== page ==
- It’s not so simple to make faster electric vehicle chargers, because the increased electricity means excess heat, too.
- A NASA experiment meant to cool electronics aboard spacecraft could also find its way into EV chargers.
- Theoretically, a charging station with this technology could juice up an EV battery in just five minutes.
Only a few obstacles stand between electric cars and true automotive supremacy. Most electric vehicles remain prohibitively expensive (even with tax credits), and charging infrastructure is still frustratingly scarce. But the problem that looms large in the minds of the EV curious is charging time. A gas-guzzling F-150 takes only minutes to top off at the pump, but its electrified cousin, the F-150 Lightning, takes more than a half-hour tethered to a fast charger to reach just 80 percent battery capacity.
Unfortunately, quickly pumping more energy into an EV isn’t as easy as it sounds, because more electricity means more heat—a troubling combination that can have explosive results. In other words, to make a faster-charging EV, you need some way to deal with those excess degrees Fahrenheit.
Flying at 17,500 miles per hour some 248 miles above our heads aboard the International Space Station (ISS) is a project known as the Flow Boiling and Condensation Experiment (FBCE). Today, NASA cools onboard electronics with a single-phase system, a sub-cooled element that stays in a single liquid “phase.” However, the FBCE—designed by Issam Mudawar, a professor of mechanical engineering, and his lab at Purdue University—is a two-phase system. As its name suggests, the system uses two phases, both liquid and vapor, to more efficiently transfer heat.
The experiment’s Flow Boiling Module contains heat-generating devices along a flow channel filled with coolant. As things heat up, water boils near the channel’s wall, forms bubbles, and then “depart[s] the walls at high frequency,” according to NASA. This heated vapor is then replaced by coolant pulled from the interior of the flow channel. The vapor eventually condenses and returns to its liquid form.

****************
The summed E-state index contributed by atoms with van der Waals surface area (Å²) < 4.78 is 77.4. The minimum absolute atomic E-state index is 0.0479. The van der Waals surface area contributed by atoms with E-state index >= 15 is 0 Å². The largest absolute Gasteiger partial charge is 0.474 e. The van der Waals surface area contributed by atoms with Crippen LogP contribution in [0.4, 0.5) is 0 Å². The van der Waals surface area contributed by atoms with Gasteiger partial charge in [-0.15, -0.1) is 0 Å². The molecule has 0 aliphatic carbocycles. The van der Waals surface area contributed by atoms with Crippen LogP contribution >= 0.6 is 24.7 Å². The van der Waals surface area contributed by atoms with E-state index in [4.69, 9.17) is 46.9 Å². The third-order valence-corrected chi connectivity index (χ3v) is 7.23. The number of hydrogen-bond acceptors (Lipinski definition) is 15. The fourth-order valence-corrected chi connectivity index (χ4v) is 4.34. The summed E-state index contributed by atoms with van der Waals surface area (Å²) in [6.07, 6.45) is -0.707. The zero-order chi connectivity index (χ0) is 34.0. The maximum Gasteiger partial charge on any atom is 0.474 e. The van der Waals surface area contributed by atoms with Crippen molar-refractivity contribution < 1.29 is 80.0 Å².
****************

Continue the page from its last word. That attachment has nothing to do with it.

After being delivered to the ISS in 2021, the FBCE team conducted tests to see if this cooling technique worked in microgravity, a feature that’s unnecessary for EVs (unless NASA wants to recharge Elon Musk’s space Tesla). While the data gathered from FBCE will improve spacecraft cooling systems on long-duration missions (where more power and improved thermal management are needed), the impact of the underlying technology could be felt much closer to home.
Many modern EV fast-charging stations are rated at 350 amperes due to temperature restrictions. NASA estimates that Purdue’s cooling system could increase that to a whopping 2,400 amperes. To put that into perspective, a charging station supplying a steady flow of electricity at 1,400 amperes alone could fully charge an EV in just five minutes.
Getting tech from a laboratory to the real world can take years, but this cooling system could be an exception to the rule. In November 2021, Mudawar teamed up with Ford and aimed to create a prototype cable by 2023. Months later, Purdue’s School of Mechanical Engineering announced the creation of the Research Center for Electric Vehicle Charging and Thermal Management, which is dedicated to delivering on these liquid-cooled, next-gen charging cables.
Of course, charging stations and batteries will also need to be redesigned to supply and store this huge jump in ampere output, but having a cable that can handle the heat is an important piece to the puzzle. Maybe one day, the tech found in NASA’s most advanced spacecraft throughout the solar system will be found on streets throughout the world.
From: Popular Mechanics